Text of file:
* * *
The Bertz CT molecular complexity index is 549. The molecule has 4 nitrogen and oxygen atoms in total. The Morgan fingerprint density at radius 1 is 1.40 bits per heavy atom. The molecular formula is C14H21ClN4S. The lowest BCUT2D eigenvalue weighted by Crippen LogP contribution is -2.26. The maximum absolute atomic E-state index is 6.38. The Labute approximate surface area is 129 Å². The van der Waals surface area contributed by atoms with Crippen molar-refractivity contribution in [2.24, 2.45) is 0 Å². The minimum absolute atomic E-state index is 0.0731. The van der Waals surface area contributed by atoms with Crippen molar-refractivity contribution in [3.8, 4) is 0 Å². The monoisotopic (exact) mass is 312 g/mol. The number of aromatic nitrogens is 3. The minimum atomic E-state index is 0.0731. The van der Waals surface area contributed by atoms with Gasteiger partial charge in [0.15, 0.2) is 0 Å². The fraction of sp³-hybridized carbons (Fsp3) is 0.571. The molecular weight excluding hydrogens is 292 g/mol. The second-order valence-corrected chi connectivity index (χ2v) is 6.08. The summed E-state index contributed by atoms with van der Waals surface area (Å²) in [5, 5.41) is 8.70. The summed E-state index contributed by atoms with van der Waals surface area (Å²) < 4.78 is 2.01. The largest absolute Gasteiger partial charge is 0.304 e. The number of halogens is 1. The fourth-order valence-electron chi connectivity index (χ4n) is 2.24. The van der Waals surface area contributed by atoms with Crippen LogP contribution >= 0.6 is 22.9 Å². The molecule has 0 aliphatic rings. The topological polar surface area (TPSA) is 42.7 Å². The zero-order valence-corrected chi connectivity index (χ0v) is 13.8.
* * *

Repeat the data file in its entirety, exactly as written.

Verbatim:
The Bertz CT molecular complexity index is 549. The molecule has 4 nitrogen and oxygen atoms in total. The Morgan fingerprint density at radius 1 is 1.40 bits per heavy atom. The molecular formula is C14H21ClN4S. The lowest BCUT2D eigenvalue weighted by Crippen LogP contribution is -2.26. The maximum absolute atomic E-state index is 6.38. The Labute approximate surface area is 129 Å². The van der Waals surface area contributed by atoms with Crippen molar-refractivity contribution in [2.24, 2.45) is 0 Å². The minimum absolute atomic E-state index is 0.0731. The van der Waals surface area contributed by atoms with Crippen molar-refractivity contribution in [3.8, 4) is 0 Å². The monoisotopic (exact) mass is 312 g/mol. The number of aromatic nitrogens is 3. The minimum atomic E-state index is 0.0731. The van der Waals surface area contributed by atoms with Gasteiger partial charge in [0.15, 0.2) is 0 Å². The fraction of sp³-hybridized carbons (Fsp3) is 0.571. The molecular weight excluding hydrogens is 292 g/mol. The second-order valence-corrected chi connectivity index (χ2v) is 6.08. The summed E-state index contributed by atoms with van der Waals surface area (Å²) in [5, 5.41) is 8.70. The summed E-state index contributed by atoms with van der Waals surface area (Å²) < 4.78 is 2.01. The largest absolute Gasteiger partial charge is 0.304 e. The number of halogens is 1. The fourth-order valence-electron chi connectivity index (χ4n) is 2.24. The van der Waals surface area contributed by atoms with Crippen LogP contribution >= 0.6 is 22.9 Å². The molecule has 0 aliphatic rings. The topological polar surface area (TPSA) is 42.7 Å². The zero-order valence-corrected chi connectivity index (χ0v) is 13.8.